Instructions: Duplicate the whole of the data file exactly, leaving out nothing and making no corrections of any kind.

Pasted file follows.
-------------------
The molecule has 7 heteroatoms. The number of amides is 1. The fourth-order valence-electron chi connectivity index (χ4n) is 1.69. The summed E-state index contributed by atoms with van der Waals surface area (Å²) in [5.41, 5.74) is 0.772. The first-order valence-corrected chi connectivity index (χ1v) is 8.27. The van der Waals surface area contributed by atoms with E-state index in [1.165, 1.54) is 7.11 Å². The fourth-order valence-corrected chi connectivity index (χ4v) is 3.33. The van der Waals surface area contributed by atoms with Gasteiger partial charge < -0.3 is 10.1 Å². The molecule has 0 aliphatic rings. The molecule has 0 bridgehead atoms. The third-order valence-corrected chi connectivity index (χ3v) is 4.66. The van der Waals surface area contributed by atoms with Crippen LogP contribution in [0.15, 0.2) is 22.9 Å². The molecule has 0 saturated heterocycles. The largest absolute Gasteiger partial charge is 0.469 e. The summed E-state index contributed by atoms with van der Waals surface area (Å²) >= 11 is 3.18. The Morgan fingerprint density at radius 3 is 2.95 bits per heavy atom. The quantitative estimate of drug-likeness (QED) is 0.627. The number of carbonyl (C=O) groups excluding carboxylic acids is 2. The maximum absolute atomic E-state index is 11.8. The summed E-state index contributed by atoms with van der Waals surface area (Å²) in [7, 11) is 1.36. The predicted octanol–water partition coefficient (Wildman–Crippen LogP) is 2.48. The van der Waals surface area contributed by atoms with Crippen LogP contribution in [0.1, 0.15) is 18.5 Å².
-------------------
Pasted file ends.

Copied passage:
The molecule has 7 heteroatoms. The number of amides is 1. The fourth-order valence-electron chi connectivity index (χ4n) is 1.69. The summed E-state index contributed by atoms with van der Waals surface area (Å²) in [5.41, 5.74) is 0.772. The first-order valence-corrected chi connectivity index (χ1v) is 8.27. The van der Waals surface area contributed by atoms with E-state index in [1.165, 1.54) is 7.11 Å². The fourth-order valence-corrected chi connectivity index (χ4v) is 3.33. The van der Waals surface area contributed by atoms with Gasteiger partial charge < -0.3 is 10.1 Å². The molecule has 0 aliphatic rings. The molecule has 0 bridgehead atoms. The third-order valence-corrected chi connectivity index (χ3v) is 4.66. The van der Waals surface area contributed by atoms with Crippen LogP contribution in [0.15, 0.2) is 22.9 Å². The molecule has 0 saturated heterocycles. The largest absolute Gasteiger partial charge is 0.469 e. The summed E-state index contributed by atoms with van der Waals surface area (Å²) >= 11 is 3.18. The Morgan fingerprint density at radius 3 is 2.95 bits per heavy atom. The quantitative estimate of drug-likeness (QED) is 0.627. The number of carbonyl (C=O) groups excluding carboxylic acids is 2. The maximum absolute atomic E-state index is 11.8. The summed E-state index contributed by atoms with van der Waals surface area (Å²) in [7, 11) is 1.36. The predicted octanol–water partition coefficient (Wildman–Crippen LogP) is 2.48. The van der Waals surface area contributed by atoms with Crippen LogP contribution in [0.1, 0.15) is 18.5 Å².